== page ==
The biggest fissure last night had former Vice President Joe Biden on one side and Washington Governor Jay Inslee on the other. Biden’s climate proposal aims for a “100 percent clean-energy economy” by 2050. It asks Congress to spend $1.7 trillion on new climate-friendly programs. Inslee’s plan, by contrast, requires most of the economy to go 100 percent clean by 2030, and it calls for $9 trillion in investment.
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“We have to have a bold plan. And mine has been called the gold standard,” Inslee said last night. (Representative Alexandria Ocasio-Cortez, specifically, called his plan the gold standard.) “Middle-ground solutions like the vice president has proposed or sort of average-sized things are not going to save us. Too little, too late is too dangerous,” he added.
Biden, who has proposed a legitimately ambitious climate policy, seemed thrown. The United States is responsible for only 15 percent of global carbon emissions, he said. For the other 85 percent, the world needs something that “I helped negotiate … the Paris climate accord.” He promised to “rejoin that accord, and I would make sure we up the ante. I would be able to bring those leaders together that I know and convene them in the White House, and I would raise the standard.” His plan would also spend $400 billion on clean-energy R&D and build half a million charging stations for electric cars by 2030.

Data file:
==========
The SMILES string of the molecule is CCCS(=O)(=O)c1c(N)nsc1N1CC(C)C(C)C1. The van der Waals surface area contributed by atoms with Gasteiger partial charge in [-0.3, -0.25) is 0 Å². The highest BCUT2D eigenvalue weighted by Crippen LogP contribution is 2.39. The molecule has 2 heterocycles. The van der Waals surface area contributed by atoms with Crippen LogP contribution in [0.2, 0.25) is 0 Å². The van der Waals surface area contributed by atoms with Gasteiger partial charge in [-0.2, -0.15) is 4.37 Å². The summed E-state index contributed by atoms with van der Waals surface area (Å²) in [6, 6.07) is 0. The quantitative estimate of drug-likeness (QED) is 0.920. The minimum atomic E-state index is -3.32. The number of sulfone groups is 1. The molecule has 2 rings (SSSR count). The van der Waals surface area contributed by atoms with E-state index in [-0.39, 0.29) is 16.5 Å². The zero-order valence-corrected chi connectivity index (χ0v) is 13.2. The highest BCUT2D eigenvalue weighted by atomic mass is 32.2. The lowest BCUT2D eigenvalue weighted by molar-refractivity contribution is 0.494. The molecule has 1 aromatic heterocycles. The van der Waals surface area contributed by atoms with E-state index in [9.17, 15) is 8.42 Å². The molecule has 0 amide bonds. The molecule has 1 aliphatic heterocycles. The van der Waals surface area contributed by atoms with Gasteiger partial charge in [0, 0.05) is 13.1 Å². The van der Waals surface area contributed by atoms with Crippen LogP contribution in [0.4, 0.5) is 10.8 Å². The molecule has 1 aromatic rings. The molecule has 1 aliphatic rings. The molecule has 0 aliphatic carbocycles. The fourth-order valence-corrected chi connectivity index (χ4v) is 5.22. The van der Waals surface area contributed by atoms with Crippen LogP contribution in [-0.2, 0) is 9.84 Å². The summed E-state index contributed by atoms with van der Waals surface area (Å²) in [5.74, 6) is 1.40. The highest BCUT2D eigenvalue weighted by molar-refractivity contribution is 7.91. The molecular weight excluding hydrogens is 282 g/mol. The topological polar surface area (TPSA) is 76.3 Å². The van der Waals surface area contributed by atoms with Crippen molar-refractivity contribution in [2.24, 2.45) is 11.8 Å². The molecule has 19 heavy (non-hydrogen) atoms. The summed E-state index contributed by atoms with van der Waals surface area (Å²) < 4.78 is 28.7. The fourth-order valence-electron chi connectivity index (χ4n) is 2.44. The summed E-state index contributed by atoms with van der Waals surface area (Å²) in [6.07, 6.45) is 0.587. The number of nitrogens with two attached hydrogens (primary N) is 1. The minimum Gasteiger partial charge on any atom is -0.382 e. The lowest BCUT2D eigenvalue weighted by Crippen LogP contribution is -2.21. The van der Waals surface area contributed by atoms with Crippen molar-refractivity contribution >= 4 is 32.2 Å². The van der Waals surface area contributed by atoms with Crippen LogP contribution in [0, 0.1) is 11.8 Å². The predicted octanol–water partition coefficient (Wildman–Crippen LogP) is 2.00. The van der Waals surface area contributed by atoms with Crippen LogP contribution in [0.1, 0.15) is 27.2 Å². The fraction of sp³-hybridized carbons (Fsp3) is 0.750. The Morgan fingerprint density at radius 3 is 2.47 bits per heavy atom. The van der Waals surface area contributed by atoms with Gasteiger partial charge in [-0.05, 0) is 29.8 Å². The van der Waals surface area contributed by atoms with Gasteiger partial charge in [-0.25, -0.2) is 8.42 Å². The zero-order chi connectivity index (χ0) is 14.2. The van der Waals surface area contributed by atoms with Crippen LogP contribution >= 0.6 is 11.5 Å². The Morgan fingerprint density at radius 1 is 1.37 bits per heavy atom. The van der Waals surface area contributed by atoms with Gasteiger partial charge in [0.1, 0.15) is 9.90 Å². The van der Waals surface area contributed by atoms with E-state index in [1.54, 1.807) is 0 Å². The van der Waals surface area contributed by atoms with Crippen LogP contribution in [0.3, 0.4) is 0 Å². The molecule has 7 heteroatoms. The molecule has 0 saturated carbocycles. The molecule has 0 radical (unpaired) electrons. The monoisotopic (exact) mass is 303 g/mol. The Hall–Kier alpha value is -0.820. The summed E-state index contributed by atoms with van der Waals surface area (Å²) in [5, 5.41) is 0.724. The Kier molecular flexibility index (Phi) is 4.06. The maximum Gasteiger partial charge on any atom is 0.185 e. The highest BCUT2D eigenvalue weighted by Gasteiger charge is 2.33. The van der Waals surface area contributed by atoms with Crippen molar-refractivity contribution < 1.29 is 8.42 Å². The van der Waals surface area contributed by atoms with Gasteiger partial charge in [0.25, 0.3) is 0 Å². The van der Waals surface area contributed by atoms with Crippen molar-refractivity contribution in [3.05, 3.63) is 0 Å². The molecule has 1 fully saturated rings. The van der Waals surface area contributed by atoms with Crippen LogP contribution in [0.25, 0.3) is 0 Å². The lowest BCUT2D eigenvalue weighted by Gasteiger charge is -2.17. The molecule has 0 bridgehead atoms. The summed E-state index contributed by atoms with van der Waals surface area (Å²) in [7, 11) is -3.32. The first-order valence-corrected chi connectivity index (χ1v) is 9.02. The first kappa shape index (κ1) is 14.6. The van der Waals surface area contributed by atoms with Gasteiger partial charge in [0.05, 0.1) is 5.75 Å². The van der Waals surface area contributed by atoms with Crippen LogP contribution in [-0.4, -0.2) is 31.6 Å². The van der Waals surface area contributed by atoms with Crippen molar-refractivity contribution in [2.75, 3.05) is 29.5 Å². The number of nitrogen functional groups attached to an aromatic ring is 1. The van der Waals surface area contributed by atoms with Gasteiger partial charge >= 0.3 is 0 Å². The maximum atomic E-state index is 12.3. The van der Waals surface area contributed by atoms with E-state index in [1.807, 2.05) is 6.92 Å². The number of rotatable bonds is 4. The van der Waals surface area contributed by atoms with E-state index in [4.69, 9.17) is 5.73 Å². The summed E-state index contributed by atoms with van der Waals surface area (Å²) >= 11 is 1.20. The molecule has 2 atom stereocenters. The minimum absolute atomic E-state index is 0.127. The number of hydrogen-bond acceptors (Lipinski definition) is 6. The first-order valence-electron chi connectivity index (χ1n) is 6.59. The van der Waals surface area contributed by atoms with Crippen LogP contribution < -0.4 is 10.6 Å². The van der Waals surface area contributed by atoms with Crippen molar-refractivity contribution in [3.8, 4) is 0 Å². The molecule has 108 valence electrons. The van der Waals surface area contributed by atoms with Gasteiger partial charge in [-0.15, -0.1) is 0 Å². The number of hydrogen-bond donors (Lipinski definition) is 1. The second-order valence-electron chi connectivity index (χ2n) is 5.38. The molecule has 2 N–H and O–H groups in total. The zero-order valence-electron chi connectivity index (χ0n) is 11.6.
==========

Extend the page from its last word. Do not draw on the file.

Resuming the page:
Most of the candidates onstage then sided with Inslee. “I have to agree with Governor Inslee,” Senator Kamala Harris said at the start of her answer. She then quoted a line from his stump speech. A few minutes later, Senator Cory Booker made the same move. “I want to take a step back and say that I agree wholeheartedly with Governor Inslee,” he said. “Nobody should get applause for rejoining the Paris climate accords. That is kindergarten.”
Booker then argued that every aspect of the U.S. government, from its trade deals to its economic policies, must center on climate change. (Inslee has already proposed plans advancing similar ideas.) “The majority of this problem is outside the United States, but the only way we’re going to deal with this is if the United States leads,” Booker said.
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Pursuing ambitious climate policy would have repercussions, and across the two evenings of debate, one of the clearest disagreements was about the right status for the fossil-fuel industry. Inslee argues that the oil and gas industry is the primary obstacle to taking climate action. Any attempt to reduce carbon emissions, he says, must address Big Oil’s power head-on. Siding with him most clearly are Senators Elizabeth Warren and Bernie Sanders. Sanders went even further than Inslee on the first night of the debates. “What do you do with an industry that knowingly—for billions of dollars of short-term profits—is destroying this planet?” asked the senator from Vermont. “I say that is criminal activity. That cannot be allowed to continue.”